Friday, October 24, 2014




Advertise with us

Judge rules homeowner must tear down concrete wall

By By BRIAN M. CUARON
April 27, 2011 at 5:04 p.m.
Updated April 26, 2011 at 11:27 p.m.




Keith Redburn lost the battle of Jericho, but not necessarily the war.

District Judge Stephen Williams on Wednesday ordered Redburn, of Victoria, to remove his five-ton, concrete wall from a storm sewer culvert.

Redburn plugged the culvert March 28, claiming the storm sewer on his property brings trash and erodes his soil.

Redburn has seven days to tear down his wall. Otherwise, the city is authorized to go on his land, remove the wall and restore the culvert to its earlier condition.

"The city agrees with Judge Williams' ruling, and we are happy the court ruled in the city's favor," said Communications Director O.C. Garza in a news release. "Hopefully he will comply with the court's order."

But Williams also ordered the longstanding issues to be mediated. The order noted that Redburn had offered to resolve the matter with the city at little to no expense for either side.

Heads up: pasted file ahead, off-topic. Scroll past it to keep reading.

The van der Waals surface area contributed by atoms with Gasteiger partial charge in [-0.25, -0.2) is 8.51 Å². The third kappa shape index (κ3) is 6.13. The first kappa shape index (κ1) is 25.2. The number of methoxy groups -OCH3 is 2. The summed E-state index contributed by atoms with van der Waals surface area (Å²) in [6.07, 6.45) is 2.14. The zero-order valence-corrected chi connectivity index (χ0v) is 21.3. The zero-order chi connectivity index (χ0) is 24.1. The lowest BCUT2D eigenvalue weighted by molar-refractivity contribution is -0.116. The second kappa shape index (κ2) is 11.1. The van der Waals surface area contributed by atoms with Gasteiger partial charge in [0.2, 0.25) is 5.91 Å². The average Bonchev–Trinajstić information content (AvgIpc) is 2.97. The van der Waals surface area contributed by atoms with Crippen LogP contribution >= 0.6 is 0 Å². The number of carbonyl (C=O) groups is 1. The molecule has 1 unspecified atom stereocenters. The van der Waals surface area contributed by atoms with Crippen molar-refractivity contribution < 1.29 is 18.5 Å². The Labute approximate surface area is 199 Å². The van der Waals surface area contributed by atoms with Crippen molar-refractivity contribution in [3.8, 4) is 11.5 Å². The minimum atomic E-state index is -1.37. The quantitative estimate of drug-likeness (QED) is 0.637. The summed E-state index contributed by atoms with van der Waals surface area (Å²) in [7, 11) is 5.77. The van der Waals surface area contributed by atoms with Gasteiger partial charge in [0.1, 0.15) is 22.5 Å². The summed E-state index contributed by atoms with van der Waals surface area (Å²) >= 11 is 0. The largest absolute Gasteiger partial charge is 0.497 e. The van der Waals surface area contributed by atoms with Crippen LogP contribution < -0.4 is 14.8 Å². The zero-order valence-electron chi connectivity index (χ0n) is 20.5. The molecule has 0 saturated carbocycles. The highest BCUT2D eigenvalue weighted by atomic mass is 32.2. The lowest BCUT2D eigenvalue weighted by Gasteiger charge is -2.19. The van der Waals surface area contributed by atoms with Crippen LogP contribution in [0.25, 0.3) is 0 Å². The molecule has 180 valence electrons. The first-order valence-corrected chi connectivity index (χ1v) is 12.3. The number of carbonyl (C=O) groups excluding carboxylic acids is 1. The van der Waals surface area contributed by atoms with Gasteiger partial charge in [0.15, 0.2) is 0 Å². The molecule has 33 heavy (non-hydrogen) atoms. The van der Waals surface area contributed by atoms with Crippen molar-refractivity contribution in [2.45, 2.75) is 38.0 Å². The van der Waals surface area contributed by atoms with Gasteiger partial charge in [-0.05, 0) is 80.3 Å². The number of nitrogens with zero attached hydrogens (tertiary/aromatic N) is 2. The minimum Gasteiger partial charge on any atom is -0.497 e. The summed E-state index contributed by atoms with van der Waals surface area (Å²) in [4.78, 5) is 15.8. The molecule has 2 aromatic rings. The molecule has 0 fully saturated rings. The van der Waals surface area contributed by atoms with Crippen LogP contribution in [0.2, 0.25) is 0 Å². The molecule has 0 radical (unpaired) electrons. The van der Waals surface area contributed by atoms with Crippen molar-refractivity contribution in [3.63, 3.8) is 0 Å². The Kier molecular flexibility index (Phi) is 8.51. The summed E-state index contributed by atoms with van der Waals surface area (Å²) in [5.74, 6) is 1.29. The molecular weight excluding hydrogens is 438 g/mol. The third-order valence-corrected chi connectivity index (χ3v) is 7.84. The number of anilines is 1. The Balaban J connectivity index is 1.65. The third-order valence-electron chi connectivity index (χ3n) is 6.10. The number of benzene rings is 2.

Redburn and his attorney, Norman Jones, were happy with the outcome.

"This is a moral victory for the citizen against big government," Redburn said.

"For five years it's just been the doors slammed in my face, and there's been no action or voluntary cooperation from the city, and that's why I plugged the hole," Redburn added.

City Attorney Thomas Gwosdz was unavailable for comment.

Redburn paid $1,300 to build the wall and will pay another $400 to have it taken down. He said the cost was worth getting an issue resolved that he's dealt with since 2006.

"It's unfortunate a citizen has to go this far to get the city to accept responsibility for their actions, but I do not regret it one bit," Redburn said.

Robert Houston was assigned as the mediator. If mediation fails to resolve the issue, then there will be a trial.

Jones said he has had other mediations with Houston and that he was very hopeful the storm sewer issues will get resolved.

Jones said, "It's my opinion that when a district judge tells you to sit down and talk about this, he wants you to be serious."

SHARE

Comments


Powered By AdvocateDigitalMedia